In days gone by, people were resigned to word-of-mouth referrals, but modern consumers are far more likely to read a handful of online reviews before deciding whether to buy a product. It’s estimated that two out of every ten customers are driven away by just one negative review.
As an Amazon seller, you may get a product review that shows up in your seller feedback as an Amazon cell review and wonder why the customer didn’t or couldn’t leave a product review.
By going into the “Feedback Manager” and selecting “Recent Feedback,” you’ll see precisely that – seller reviews. Perhaps there are many five-star reviews you’d like to display publicly. You can use a small trick to convert that cell review over to a product review for potential customers to see.
Trick and Treat
Every review counts, especially in the first few months of launching a product, if you don’t use any external traffic, rebates, or the like. To convert a seller review to a product review, click into the order and then on the top right select “Request a Review.” There are ways to automate this and do it en masse, but you don’t want to request a review from everybody. However, anybody who leaves a seller review will undoubtedly leave you a five-star product review, so it’s advisable to request in that instance.
Notably, you can’t request a review on anything that’s older than 30 days, so you’re going to have to do this, at the very least, monthly.
Review Threshold for Conversion
Getting an extra one or two reviews early in the first month can be hugely beneficial, considering there’s a threshold of around 25 reviews where your conversion rate gets roughly a one percent uptick. After that, there’s almost a nominal outcome – the review count between reviews 25 to 100 is titular. The next threshold is at 100 reviews and then again around 1000.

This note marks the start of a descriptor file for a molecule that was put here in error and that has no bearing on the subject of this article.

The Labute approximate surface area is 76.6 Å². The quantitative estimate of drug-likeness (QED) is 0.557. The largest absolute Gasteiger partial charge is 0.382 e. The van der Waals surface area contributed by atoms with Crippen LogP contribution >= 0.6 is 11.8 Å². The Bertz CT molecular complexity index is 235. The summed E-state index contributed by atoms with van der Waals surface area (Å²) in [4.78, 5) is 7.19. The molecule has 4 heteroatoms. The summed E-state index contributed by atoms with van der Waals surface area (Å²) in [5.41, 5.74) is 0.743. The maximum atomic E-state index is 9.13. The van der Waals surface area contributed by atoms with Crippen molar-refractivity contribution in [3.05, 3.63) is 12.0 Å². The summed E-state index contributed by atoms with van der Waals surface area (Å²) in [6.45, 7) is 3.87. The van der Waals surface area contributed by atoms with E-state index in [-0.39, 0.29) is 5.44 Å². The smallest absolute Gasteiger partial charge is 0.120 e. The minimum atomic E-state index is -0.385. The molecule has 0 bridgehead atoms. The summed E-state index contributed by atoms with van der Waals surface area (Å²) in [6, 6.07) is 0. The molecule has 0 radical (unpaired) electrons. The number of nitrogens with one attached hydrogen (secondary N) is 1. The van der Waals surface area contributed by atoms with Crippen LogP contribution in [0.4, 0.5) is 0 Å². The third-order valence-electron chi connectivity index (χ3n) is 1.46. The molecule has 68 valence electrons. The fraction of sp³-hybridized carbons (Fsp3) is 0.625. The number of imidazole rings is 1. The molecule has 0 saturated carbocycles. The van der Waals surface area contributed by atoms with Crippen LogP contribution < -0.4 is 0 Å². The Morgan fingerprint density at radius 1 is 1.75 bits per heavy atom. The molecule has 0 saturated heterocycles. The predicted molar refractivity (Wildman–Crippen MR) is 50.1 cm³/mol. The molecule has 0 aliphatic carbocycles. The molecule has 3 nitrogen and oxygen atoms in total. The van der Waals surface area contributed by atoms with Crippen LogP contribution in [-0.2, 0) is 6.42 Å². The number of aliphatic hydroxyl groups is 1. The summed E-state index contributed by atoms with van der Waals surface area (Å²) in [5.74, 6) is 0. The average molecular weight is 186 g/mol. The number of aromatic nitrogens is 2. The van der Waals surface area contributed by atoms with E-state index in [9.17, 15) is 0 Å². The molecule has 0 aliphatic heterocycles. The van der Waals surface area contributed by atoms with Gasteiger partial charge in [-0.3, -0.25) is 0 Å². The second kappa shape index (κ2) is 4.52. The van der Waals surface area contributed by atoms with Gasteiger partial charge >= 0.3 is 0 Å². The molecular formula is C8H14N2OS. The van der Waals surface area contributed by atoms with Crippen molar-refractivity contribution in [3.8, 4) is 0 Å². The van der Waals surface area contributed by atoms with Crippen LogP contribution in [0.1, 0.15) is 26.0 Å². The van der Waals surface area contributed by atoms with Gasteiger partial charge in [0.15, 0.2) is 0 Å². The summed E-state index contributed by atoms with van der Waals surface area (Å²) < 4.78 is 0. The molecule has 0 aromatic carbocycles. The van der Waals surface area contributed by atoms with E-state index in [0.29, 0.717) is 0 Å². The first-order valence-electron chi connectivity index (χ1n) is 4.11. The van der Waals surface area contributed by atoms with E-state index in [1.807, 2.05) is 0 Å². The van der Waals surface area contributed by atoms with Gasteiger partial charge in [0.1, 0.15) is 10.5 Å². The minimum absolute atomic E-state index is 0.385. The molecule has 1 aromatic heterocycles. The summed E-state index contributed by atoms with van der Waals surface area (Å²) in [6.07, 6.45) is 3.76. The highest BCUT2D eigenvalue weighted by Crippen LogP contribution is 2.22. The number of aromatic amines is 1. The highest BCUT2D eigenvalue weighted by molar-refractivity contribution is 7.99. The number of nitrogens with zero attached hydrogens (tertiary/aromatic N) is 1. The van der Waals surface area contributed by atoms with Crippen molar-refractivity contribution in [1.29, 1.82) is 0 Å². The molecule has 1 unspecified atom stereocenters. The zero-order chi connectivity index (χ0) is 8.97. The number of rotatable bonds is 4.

In summary, the first reviews you get on a product are critical, and so it’s worthwhile spending some extra time to try and leverage some of that seller feedback and convert them to product reviews.
It’s somewhat confusing to customers as they can’t tell the difference between seller feedback and product reviews; however, it’s not their fault. The system is designed like that, and Amazon keeps it around because when somebody leaves negative feedback on a seller account, it’s a reliable way to catch bad actors. Perhaps the product was fine, for example, but the seller sent the incorrect product.
If you’re curious where seller feedback shows up, on the far right-hand side, underneath “Buy Now,” you’ll see” Ships From Amazon.” Below, it’ll show “Sold By (Brand Name), and by clicking the brand name, you’ll see all the account information as well as their products and seller feedback. At the top left, it’ll show a % Positive in the last 12 months and how many reviews dictated that.
If there were a bad actor out there, you would see less than 100%, allowing consumers searching for good sellers to make an informed decision.